Houseplants need fertilizing with an all-purpose plant food such as Miracle Gro or Schultz Liquid Plant Food about once a month in spring and summer. Follow directions on the package. Flowering plants, like African violets and hibiscus, need fertilizing more often, using a special 12-36-14 fertilizer to keep blooms coming. Some folks also have great success with a diluted solution of fertilizer added to the weekly watering. Obviously, how much food your plant needs will depend on its size, the size of its root ball, and other factors. Just remember that the frequent watering of houseplants (which is necessary because of the pot size) serves to wash nutrients right out of the soil. Since the roots are trapped and unable to “go elsewhere" to look for food (as they would if they were in the ground), they’re counting on you for their feeding!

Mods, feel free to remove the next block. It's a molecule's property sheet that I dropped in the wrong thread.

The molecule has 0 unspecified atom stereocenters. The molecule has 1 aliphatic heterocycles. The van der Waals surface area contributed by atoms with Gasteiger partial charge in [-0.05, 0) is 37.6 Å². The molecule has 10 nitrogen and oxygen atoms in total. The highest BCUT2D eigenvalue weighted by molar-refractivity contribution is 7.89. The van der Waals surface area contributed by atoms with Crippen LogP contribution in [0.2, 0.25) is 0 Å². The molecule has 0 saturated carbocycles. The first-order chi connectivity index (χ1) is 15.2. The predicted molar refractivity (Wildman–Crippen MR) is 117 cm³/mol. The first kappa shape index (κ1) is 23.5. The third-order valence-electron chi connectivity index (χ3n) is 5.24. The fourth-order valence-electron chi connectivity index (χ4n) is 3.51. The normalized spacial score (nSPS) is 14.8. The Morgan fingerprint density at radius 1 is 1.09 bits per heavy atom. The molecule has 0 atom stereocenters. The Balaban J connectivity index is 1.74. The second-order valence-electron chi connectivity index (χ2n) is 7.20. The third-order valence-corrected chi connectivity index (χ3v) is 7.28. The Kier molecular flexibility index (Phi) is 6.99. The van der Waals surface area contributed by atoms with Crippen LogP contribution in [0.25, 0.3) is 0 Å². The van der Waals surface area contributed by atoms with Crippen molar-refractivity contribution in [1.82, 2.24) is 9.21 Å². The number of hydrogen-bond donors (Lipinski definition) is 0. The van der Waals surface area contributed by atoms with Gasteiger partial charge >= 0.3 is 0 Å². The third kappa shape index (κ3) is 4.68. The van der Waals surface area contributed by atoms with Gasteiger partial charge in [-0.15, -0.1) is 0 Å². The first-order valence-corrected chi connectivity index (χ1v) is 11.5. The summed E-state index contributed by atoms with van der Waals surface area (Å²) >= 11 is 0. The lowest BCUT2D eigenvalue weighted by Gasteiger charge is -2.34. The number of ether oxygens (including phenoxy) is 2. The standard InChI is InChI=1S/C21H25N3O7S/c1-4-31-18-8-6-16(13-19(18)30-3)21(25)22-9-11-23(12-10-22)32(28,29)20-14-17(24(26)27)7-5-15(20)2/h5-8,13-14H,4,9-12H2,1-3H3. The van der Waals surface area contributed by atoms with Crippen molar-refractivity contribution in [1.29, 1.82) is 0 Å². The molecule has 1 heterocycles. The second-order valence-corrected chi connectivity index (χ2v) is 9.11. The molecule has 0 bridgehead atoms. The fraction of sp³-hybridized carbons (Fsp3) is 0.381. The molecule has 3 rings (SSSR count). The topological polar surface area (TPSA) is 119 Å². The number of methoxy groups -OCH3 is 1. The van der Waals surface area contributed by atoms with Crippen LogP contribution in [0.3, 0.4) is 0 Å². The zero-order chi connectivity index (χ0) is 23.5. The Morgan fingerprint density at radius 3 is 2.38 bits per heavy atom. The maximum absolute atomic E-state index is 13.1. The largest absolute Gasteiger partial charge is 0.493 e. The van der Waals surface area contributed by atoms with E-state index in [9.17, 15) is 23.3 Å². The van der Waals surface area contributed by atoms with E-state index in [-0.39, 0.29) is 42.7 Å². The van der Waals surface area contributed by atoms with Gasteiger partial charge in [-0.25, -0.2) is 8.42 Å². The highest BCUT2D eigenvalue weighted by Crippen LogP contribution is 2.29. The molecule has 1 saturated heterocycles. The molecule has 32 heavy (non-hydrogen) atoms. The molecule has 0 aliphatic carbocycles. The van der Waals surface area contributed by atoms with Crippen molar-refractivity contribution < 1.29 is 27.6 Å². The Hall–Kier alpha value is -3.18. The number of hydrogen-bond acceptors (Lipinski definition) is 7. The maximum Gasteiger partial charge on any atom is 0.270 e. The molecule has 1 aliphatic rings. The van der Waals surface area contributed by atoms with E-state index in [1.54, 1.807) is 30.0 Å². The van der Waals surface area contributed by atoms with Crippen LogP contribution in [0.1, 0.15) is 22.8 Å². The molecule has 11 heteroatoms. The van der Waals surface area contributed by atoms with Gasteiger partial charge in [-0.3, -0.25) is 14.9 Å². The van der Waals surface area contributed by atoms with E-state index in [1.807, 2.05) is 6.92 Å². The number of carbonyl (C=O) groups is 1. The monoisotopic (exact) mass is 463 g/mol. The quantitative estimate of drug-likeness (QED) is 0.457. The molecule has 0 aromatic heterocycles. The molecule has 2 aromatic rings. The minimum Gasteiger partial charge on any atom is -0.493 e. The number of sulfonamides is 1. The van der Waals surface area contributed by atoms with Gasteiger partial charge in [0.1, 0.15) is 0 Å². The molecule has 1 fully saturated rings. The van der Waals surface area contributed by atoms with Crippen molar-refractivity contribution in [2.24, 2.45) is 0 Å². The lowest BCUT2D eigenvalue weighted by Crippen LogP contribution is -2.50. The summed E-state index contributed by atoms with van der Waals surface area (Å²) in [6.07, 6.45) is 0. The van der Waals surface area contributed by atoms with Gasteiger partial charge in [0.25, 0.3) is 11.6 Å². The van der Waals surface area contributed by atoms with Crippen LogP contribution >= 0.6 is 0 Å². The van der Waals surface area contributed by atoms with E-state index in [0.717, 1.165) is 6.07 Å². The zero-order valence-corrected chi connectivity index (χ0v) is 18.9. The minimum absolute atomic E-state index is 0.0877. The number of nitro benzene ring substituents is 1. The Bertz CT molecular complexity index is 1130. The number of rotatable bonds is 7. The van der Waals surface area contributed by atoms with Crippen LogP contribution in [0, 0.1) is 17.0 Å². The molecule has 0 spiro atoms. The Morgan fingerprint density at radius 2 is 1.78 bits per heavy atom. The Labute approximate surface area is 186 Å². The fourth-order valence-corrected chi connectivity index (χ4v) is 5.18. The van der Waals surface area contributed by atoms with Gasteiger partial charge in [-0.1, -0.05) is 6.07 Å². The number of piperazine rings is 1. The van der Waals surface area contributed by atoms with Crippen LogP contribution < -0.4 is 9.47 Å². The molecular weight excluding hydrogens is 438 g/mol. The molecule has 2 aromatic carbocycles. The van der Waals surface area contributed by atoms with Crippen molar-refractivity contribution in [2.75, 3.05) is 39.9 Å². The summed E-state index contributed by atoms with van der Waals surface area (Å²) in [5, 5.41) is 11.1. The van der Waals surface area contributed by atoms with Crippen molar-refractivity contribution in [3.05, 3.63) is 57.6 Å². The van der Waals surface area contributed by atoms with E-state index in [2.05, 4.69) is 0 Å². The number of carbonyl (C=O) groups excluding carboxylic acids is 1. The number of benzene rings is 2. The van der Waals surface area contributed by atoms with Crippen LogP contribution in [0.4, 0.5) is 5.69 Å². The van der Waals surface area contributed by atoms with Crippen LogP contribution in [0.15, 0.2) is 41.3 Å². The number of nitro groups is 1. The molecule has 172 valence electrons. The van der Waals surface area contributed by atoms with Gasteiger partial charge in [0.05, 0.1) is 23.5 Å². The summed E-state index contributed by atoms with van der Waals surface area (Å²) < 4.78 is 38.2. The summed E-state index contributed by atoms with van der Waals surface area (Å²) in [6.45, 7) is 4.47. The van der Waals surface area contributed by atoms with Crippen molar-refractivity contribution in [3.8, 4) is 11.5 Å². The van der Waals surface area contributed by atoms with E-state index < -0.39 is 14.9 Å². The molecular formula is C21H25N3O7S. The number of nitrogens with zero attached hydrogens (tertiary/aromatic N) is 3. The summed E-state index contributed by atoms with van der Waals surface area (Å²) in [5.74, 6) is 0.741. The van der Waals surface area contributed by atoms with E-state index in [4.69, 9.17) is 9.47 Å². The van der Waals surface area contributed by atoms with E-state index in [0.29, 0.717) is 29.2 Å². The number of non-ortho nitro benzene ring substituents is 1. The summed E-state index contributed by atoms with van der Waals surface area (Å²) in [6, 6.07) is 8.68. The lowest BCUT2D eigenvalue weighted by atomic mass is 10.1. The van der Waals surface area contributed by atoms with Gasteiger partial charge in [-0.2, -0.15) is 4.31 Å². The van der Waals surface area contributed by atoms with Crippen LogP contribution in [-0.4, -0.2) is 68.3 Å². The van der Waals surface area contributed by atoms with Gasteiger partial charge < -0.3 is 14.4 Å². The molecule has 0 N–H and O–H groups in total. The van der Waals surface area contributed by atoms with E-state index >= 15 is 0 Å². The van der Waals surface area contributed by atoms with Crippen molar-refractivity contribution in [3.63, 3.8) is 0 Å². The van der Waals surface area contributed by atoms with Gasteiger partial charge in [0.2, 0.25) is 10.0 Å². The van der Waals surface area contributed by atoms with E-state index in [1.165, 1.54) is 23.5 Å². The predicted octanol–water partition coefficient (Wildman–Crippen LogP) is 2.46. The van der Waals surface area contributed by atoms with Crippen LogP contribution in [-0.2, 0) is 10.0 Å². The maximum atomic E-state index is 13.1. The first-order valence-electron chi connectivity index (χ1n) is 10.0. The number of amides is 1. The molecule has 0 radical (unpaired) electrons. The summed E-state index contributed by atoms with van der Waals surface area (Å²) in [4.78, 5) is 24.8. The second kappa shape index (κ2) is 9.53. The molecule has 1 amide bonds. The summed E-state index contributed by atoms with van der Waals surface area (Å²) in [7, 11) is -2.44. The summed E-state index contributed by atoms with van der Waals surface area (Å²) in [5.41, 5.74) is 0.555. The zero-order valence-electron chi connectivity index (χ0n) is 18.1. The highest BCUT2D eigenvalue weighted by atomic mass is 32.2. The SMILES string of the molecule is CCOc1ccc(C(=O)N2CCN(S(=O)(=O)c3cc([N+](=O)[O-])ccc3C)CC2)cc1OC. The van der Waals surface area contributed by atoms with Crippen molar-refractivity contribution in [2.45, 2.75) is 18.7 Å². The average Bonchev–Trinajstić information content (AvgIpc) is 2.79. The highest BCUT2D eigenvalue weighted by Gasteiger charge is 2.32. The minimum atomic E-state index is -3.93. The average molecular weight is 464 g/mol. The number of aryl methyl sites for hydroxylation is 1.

Plants, of course, need light. Check the individual plant tag (or ask one of our New Garden folks) to learn the plant's light requirements . . . or see our information sheets, “Houseplants for Low Light" and “What Do Houseplants Need." A plant that is not getting enough light will become yellowish and won't grow. No amount of fertilizer will change this. Try moving the plant gradually into a brighter area, or consider adding fluorescent or plant lighting. You have many options here — from grow lights that are a self-contained lighting unit, to special bulbs that can be used in any fixture, to specially designed plant stands with fluorescent light fixtures built in. A note about fluorescent lighting: unlike incandescent bulbs, which work until they burn out, fluorescent bulbs lose their “oomph” over time. If you notice that once-thriving plants are beginning to show signs of inadequate lighting, you may want to think about the age of your fluorescent lighting. It may simply be time to replace the bulb.